Posts tagged “mining artifacts

Cardiff Fork…middle….

I suppose this is right about where we left off at the end of the other post, “Cardiff Fork…beginning….”  You can see my son standing on the remaining basement wall of the bunkhouse where the miners used to live and sleep.  That bit of a brown line near the stumps or logs in the foreground of the image, the part that looks something like a saw-dust trail, is actually a decomposing tree that is headed back into the ground.

Cardiff Fork remains of miners' bunkhouse

We found about a half-dozen established camping areas throughout our hike in the largely privately-owned canyon of Cardiff Fork.  This was something very unusual, given that all of the other hiking locations in the canyons of our local Wasatch Mountains are essentially wilderness areas and the most we might find is a recently used fire-ring.  My son is examining a metal arrowhead that he found laying atop the stump/post next to him.  It seems the landowners have put quite a bit of work into having a nice place to sit and cook for their camping/hunting excursions.

Cardiff Fork Private Property campsite

The below photo is looking further, or deeper into the fork…

Cardiff Fork Mountain backdrop

…and this next photo is looking back at the trail from somewhere near the base of the trees in the above image.

Cardiff Fork meadow

I would imagine that the hole was larger when the mine was being worked, but it seems to have been filled-in a bit, either naturally or intentionally, over the years since it was in operation.  There was a bit of a cool and wetly metallic breeze coming out of the ground here….

Cardiff Fork mine - Keep Out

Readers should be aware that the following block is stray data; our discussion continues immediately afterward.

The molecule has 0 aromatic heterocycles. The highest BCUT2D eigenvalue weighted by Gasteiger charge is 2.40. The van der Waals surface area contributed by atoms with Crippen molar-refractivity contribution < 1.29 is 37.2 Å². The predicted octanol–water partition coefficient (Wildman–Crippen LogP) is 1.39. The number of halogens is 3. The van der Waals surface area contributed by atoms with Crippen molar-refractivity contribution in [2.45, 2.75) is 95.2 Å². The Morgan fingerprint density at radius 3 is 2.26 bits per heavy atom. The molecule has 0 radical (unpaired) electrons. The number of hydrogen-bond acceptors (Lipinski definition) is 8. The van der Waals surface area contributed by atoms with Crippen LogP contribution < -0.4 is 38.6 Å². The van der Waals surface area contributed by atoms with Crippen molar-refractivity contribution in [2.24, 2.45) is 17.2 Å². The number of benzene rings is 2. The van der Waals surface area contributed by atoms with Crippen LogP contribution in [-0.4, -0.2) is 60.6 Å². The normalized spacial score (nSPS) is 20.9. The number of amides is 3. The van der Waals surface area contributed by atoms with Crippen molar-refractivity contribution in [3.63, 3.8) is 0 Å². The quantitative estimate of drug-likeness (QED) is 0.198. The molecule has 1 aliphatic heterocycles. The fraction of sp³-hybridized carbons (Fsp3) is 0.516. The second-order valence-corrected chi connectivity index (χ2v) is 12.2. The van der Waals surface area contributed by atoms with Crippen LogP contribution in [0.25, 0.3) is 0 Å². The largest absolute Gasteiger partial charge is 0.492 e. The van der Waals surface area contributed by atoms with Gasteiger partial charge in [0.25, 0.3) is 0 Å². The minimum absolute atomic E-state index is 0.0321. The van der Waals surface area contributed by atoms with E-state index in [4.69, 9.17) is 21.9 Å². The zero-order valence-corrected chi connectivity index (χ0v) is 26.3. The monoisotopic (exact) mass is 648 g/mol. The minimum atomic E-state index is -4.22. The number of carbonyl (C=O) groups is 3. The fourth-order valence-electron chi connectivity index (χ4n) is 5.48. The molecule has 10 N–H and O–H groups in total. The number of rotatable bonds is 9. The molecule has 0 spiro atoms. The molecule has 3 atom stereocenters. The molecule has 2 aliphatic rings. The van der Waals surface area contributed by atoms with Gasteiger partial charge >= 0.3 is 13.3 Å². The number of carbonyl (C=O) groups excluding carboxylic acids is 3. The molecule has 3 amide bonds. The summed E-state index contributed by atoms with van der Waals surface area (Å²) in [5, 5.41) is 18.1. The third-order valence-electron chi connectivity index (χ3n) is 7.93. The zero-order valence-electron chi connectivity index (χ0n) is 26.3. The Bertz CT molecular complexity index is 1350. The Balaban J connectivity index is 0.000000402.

The boiler and bit of a foundation with re-bar sticking up from the ground is all that remains of the Baby McKee mine.

Cardiff Fork hillside boiler

I’m not sure why, but it was kind of neat walking across these huge slabs of rock on the hillside.  I’ve not encountered anything like them in the dozens of other locations I’ve hiked here in the Wasatch….

Cardiff Fork mountain slab

It’s fascinating to contemplate the geological forces that must have combined to cause the canyon to appear as it does today…such mind-boggling power coming from inside the earth.

Cardiff Fork distant figure

We were nearing the end of the Cardiff Fork canyon at this point.  You can see that there’s a bit of a bowl up there above the wormy line of trees near the upper center of the photo.  We actually headed up the slope on the left side of the rock slabs toward the right of the image…our goal being to make it to the top, or right side of the line of trees and then to look down into the bowl or cirque.  We imagined that there might be another mine up there, although there were no roads leading up to it…so maybe there was no mine.

Cardiff Fork cirque from afar

My son and I couldn’t see it from the vantage point where I made the above photo, but if you’ll look at that darker spot of rock just down from nearly the very center of the line of trees in the photo, that’s where we found the shaft and broken rock structure that are in the next two photos.

Cardiff Fork grated shaft

Cardiff Fork hillside stone structure remains

Stay tuned for the next and final post in the Cardiff Fork series.

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